By Linda Scherer
WINSTED, MN Tony Kielkucki loves to talk politics and if he follows through with a possible bid for the office of secretary of state, there will be lots to talk about.
Kielkucki has been a teacher at Holy Trinity High School in Winsted since 1980.
The only break he has taken from teaching during that time was during the four terms he served as Minnesota state representative, beginning in 1996, as well as when he served two years as deputy secretary of state.
Although Kielkucki enjoys teaching, he admits he misses his political days.
“I miss the people and getting involved in the sparring,” Kielkucki said. “What I especially liked to do was, at the end of the sessions, work on negotiations. But I miss the people a lot.”
The dispute over the last election’s absentee ballot-counting between Al Franken and Norm Coleman has Kielkucki considering a return to government, and a chance to help improve the election process.
“I would be interested in running for secretary of state, maybe in 2010. I am going to at least look at it,” Kielkucki said.
When Kielkucki was deputy secretary of state, he had been in charge of the elections office and responsible for all of the elections in the state.
He remembers back to simpler election recounts.
“We had two recounts and they were state representative races and we didn’t have any problems getting those recounted and certified,” Kielkucki said.
However, Kielkucki added that Coleman had a valid reason for the recount.
“Every ballot should be treated the same,” Kielkucki said. “Even though most of us don’t like how long this is taking, however this turns out, we know we have got to change some of the law in terms of how we count ballots, and what we do with those ballots. The end result is, our elections should get better.”
Two other hot topics Kielkucki has been keeping tabs on is the state budget and the upcoming governor’s race.
As far as the state budget cuts and Governor Tim Pawlenty using his executive power to unallot, Kielkucki said, “It is best to go through the legislative process, but it didn’t happen that way. It is the governor’s job to have a balanced budget and he has the power to unallot.”
“There are a lot of people who are upset by his cuts right now. I do think it could have been a lot worse,” Kielkucki said.
With Pawlenty announcing he would not seek reelection, Kielkucki is calling the next governor’s race “a very interesting race.”
At the latest count, Kielkucki has learned there are as many as 30 people interested in running.
While Kielkucki served as state representative, Pawlenty became majority leader.
When Pawlenty threw his hat in the ring for governor, Kielkucki, along with other legislators, worked to get him elected.
As far as Pawlenty’s decision to step down, Kielkucki said, “I haven’t talked to him for awhile, but I think he has some national aspirations.”
Pawlenty has talked about wanting to rebuild the party, and Kielkucki said he believes he has the ability to reach out to the people in a good way.
Kielkucki also said Pawlenty’s credentials are well established, as far as the Republican party
“I always thought he (Pawlenty) was a pretty capable leader and has good vision,” Kielkucki said. “He is a very good public speaker. When he was majority leader he handled a lot of tough issues on the floor and he has kind of carried that over to his governorship. He is not afraid to tackle tough isues.”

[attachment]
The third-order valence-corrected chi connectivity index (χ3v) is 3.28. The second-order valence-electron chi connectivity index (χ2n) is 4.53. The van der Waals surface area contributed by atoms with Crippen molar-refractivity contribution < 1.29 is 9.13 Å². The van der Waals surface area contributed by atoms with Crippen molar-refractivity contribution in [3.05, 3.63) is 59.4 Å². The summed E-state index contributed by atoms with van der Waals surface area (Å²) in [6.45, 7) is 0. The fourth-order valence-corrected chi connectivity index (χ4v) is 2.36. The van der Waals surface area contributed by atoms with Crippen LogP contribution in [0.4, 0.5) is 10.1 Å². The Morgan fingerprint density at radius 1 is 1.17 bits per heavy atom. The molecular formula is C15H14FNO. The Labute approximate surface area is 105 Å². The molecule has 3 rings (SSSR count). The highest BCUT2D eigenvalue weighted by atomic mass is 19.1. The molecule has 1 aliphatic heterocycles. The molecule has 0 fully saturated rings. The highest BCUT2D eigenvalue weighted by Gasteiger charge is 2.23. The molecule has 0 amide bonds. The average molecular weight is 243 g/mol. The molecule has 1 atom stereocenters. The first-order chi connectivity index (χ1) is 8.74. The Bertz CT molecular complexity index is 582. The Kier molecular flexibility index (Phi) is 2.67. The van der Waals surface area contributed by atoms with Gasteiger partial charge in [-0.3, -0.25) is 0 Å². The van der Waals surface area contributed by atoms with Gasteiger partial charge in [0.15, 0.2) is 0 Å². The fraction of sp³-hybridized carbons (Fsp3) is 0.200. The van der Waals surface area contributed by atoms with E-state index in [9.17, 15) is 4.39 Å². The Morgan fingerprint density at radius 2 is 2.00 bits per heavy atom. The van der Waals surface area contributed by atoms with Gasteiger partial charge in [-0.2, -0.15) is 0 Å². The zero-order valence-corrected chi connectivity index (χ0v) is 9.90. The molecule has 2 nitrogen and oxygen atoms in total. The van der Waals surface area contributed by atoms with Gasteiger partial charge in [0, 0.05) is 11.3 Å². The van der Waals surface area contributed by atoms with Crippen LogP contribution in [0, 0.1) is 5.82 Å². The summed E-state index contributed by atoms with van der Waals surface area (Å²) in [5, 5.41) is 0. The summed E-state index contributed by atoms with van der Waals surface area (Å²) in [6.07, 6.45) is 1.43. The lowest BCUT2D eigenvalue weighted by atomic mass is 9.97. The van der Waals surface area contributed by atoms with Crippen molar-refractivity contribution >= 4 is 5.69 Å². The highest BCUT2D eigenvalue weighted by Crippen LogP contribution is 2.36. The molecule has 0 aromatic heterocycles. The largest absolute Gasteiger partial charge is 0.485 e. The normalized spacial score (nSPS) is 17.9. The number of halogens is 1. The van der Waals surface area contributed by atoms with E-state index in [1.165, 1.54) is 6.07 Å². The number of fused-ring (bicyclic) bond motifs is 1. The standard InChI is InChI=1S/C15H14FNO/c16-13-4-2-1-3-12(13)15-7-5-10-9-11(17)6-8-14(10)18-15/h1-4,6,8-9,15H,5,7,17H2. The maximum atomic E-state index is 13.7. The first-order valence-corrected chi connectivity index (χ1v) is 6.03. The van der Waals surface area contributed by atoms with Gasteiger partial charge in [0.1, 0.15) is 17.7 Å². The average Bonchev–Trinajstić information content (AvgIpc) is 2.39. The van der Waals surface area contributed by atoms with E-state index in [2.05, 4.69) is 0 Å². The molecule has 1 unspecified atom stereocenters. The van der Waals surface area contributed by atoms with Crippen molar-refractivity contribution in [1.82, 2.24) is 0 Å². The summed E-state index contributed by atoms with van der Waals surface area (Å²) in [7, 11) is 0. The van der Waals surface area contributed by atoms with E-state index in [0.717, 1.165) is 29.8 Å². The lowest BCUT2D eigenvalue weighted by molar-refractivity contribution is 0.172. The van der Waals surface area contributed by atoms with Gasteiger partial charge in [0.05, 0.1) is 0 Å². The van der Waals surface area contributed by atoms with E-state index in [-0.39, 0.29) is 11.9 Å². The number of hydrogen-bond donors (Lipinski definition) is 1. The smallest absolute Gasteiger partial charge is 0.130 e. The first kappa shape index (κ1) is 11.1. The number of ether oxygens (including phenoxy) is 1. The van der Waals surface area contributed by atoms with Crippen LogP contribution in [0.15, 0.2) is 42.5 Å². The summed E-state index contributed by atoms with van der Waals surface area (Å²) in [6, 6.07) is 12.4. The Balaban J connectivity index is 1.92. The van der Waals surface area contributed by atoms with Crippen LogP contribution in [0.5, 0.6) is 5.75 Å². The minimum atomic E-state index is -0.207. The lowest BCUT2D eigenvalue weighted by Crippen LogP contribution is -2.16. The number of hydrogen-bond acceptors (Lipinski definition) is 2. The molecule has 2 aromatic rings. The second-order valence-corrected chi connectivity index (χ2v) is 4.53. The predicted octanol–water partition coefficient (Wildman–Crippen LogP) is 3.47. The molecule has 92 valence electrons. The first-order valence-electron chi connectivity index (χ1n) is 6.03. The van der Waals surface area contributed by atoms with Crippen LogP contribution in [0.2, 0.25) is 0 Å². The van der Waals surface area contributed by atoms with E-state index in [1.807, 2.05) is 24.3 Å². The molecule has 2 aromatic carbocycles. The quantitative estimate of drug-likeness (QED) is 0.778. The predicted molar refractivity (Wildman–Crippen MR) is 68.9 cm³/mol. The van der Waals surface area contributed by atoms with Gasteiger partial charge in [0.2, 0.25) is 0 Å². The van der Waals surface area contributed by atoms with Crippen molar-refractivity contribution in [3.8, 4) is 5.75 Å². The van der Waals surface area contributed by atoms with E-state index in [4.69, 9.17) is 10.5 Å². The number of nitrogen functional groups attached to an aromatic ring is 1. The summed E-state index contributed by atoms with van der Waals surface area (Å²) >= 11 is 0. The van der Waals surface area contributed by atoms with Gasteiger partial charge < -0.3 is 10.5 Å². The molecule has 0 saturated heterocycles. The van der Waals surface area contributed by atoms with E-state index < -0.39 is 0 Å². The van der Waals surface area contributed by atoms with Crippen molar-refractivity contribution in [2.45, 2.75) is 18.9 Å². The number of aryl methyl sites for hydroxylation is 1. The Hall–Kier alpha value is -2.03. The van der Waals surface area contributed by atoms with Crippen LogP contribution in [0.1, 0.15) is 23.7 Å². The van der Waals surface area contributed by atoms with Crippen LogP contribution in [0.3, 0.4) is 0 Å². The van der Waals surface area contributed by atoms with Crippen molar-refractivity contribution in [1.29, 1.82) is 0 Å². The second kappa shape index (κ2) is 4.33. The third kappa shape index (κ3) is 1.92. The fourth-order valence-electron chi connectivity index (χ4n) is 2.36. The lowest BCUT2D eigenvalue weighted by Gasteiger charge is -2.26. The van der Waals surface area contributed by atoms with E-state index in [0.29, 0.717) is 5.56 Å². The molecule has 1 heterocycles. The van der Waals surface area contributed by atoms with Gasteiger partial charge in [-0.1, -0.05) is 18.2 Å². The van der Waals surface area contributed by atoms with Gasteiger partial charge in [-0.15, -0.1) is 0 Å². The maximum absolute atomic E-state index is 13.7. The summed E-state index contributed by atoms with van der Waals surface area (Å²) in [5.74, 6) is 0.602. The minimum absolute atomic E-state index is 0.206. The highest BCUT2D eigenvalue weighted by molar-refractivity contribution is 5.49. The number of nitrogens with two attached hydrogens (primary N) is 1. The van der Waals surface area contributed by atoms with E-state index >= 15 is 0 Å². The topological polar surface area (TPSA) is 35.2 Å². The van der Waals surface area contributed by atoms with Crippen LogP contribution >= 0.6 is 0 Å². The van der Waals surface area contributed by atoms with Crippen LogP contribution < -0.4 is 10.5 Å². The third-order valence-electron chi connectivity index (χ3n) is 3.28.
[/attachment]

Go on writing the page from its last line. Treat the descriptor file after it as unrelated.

Some Kielkucki history
Originally from St. Paul, Kielkucki attended Catholic grade school at Presentation of the Blessed Virgin Mary, still in operation today.
After the eighth grade, Kielkucki went to Nazareth Hall, which was a minor seminary in Arden Hills. He attended school there from the ninth through 12th grade.
After college, he attended the St. Paul seminary for two years to study for the priesthood.
He left the year he would have been ordained a priest, and started teaching.
“I wasn’t sure if it (priesthood) was for me. I was about 23, maybe 24 years old. I took a leave of absence and started teaching,” Kielkucki said.
“When I finally made my decision to leave the seminary, I did promise God I would do something for the church. I have been teaching Catholic school ever since,” Kielkucki said.
The only years Kielkucki has not taught school since 1975 were the two years he was deputy secretary of state.
When he was state representative, he taught school a portion of each of the years he served.
His first teaching job was at St. John the Baptist in Excelsior, where he was a religion and social studies teacher, plus coordinated all of the CCD (Confraternity of Christian Doctrine) classes for the junior and senior high.
He also helped with the liturgies.
In 1980, he began teaching religion and social studies at Holy Trinity High School in Winsted.
In the last two years, Kielkucki has added a political science class, which he regrets not teaching earlier. The class is an elective.
“It (political science) was really fun this year because of the election,” Kielkucki said.
Much of Kielkucki’s free time is spent volunteering. He helps with Winstock and Higher Ground, speaks at other parishes on behalf of Holy Trinity School.
This week he will be leaving on his fifth mission trip, this one to Sisseton, SD.
He and his wife, Lavon, will chaperone the trip. This is Lavon’s 11th year to help with the mission.
The one-week mission trip is part of YouthWorks, where students take part in house painting and minor home improvements within communities without the necessary funds to do the repairs on their own.
Kielkucki enjoys the mission experience every year because of how it changes students.
“When the kids come back, for most of them, it does change their outlook on life. They become a little more grateful because they realize what they have.”
Tony and Lavon, have three children: Mike, Katie, and Marcel, who is married to Sarah. Marcel and Sarah have two children: Gabriel, 5, and Joe, 3.